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Press release on the government’s disgraceful dismissal of concerns about Wethersfield asylum camp

Kennith Rosario
Last week, the Home Office shamefully discredited the findings of our report, written jointly with Humans for Rights Network, which provided detailed evidence of the irreparable and profound harm caused to residents housed in the asylum camp at Wethersfield airfield. It is widely known that the Home Office hasn’t allowed several charities to enter the isolated camp site, yet the inability to ‘visit’ was used to dismiss evidence in the report. This is despite it being based on 10 detailed medical assessments and the testimony of over 100 men in Wethersfield.

Since the report was published in December 2023, Humans for Rights Network has spoken to over 200 additional men seeking asylum and accommodated in Wethersfield who have revealed that the conditions at the site continue to deteriorate. The camp is extremely isolated, has overcrowded living conditions, and lacks the necessary healthcare provision, causing additional pain and trauma to people who have already endured conflict, oppression, abuse, and extreme violence. Increasing numbers of men are reporting suicidal ideation, incidents of self-harm, and suicide attempts.

Of those moved to Wethersfield, most are Afghan, Eritrean, Syrian or Iranian. Between the camp opening in July 2023 and the end of January 2024, 231 men were moved out because they did not meet the suitability criteria outlined in the Home Office’s ‘Allocation of Accommodation’ policy. The policy recognised that for certain groups, including survivors of torture and trafficking and those with severe mental health issues, this type of accommodation is particularly harmful. Yet, rather than address the concerns in the report, in February the Home Office amended the ‘Allocation of Accommodation’ policy to make it much harder to move vulnerable people out of Wethersfield, despite the harm being caused to their health.

Kamena Dorling, Director of Policy at the Helen Bamber Foundation, said:

“When the former Independent Chief Inspector of Borders and Immigration David Neal visited Wethersfield in February 2024, his key concern was the lack of any purposeful activity in the camp, which has a deteriorating effect on men’s mental health and increases the likelihood of violence. What’s worse, he had noted that zero changes had been made since his visit to the site in December 2023. With his recent sacking, it is all the more vital that charities continue to highlight the awful experiences of men placed in Wethersfield. It is an isolated site that feels like a prison and causes serious harm to physical and mental health. It should be shut immediately.”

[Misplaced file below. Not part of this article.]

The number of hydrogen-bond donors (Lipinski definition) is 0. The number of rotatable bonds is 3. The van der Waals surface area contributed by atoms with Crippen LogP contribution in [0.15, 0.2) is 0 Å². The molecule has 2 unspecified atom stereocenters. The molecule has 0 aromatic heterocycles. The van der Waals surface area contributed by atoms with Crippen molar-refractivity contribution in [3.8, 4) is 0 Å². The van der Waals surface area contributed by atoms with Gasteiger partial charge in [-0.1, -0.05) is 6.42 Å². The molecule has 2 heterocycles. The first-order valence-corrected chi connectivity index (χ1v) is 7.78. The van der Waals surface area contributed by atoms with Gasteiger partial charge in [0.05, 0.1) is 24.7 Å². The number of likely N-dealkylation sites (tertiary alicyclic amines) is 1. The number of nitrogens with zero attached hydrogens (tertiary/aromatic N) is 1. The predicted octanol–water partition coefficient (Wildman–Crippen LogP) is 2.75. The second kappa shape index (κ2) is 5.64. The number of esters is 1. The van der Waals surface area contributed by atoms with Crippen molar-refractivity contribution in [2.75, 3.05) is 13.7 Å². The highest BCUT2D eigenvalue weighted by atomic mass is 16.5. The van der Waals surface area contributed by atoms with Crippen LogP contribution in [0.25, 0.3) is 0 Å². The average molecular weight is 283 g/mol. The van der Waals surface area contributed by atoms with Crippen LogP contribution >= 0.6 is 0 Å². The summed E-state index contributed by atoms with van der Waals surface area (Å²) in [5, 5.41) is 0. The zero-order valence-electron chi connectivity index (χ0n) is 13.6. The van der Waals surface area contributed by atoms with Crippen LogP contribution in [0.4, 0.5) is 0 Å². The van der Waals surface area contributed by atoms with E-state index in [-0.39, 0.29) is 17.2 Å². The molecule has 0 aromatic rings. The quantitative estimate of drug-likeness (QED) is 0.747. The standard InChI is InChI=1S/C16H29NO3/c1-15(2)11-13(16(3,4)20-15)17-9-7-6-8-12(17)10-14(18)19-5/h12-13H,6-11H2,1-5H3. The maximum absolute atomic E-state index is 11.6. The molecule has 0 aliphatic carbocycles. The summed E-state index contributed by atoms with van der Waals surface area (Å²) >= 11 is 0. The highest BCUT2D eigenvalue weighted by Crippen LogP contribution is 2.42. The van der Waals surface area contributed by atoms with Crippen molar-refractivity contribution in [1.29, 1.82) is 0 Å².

Maddie Harris, Director of Humans for Rights Network, said:

“Since the publication of our joint report, not only has the Home Office continued to move more men into Wethersfield, but it has made no changes to the provision of support at the site to respond to the increasing number of men who are suffering acute psychological distress. By denying the experiences of these men, the Home Office is taking an unimaginable risk with the lives of the more than 600 people currently accommodated in Wethersfield. We are gravely concerned that before too long, someone will die.”

You can read the full report here: Ghettoised and traumatised: the experiences of men held in quasi-detention in Wethersfield  

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Note to editor:
  • The Helen Bamber Foundation (HBF) is a charity working with survivors of torture, trafficking and other extreme human cruelty. Its work includes conducting medical assessments of survivors, written by qualified clinical experts and commissioned by legal representatives, to corroborate a survivor’s testimony of ill-treatment. Each of HBF’s report writers has been trained in the forensic documentation of the physical and/or psychological and emotional sequelae of torture, ill-treatment and other serious forms of physical, psychological, or sexual violence in accordance with the Istanbul Protocol.
  • Humans for Rights Network (HFRN) is a need-led human rights organisation, established to facilitate safety and dignity for people forced to migrate; to advocate for a rights-based approach to the movement of people throughout Northern Europe; and to represent humans whose rights are violated.  It is led and informed by the migrants it works with and collaborates to address mistreatment and challenge systemic and structural racism and discrimination and their harmful impact.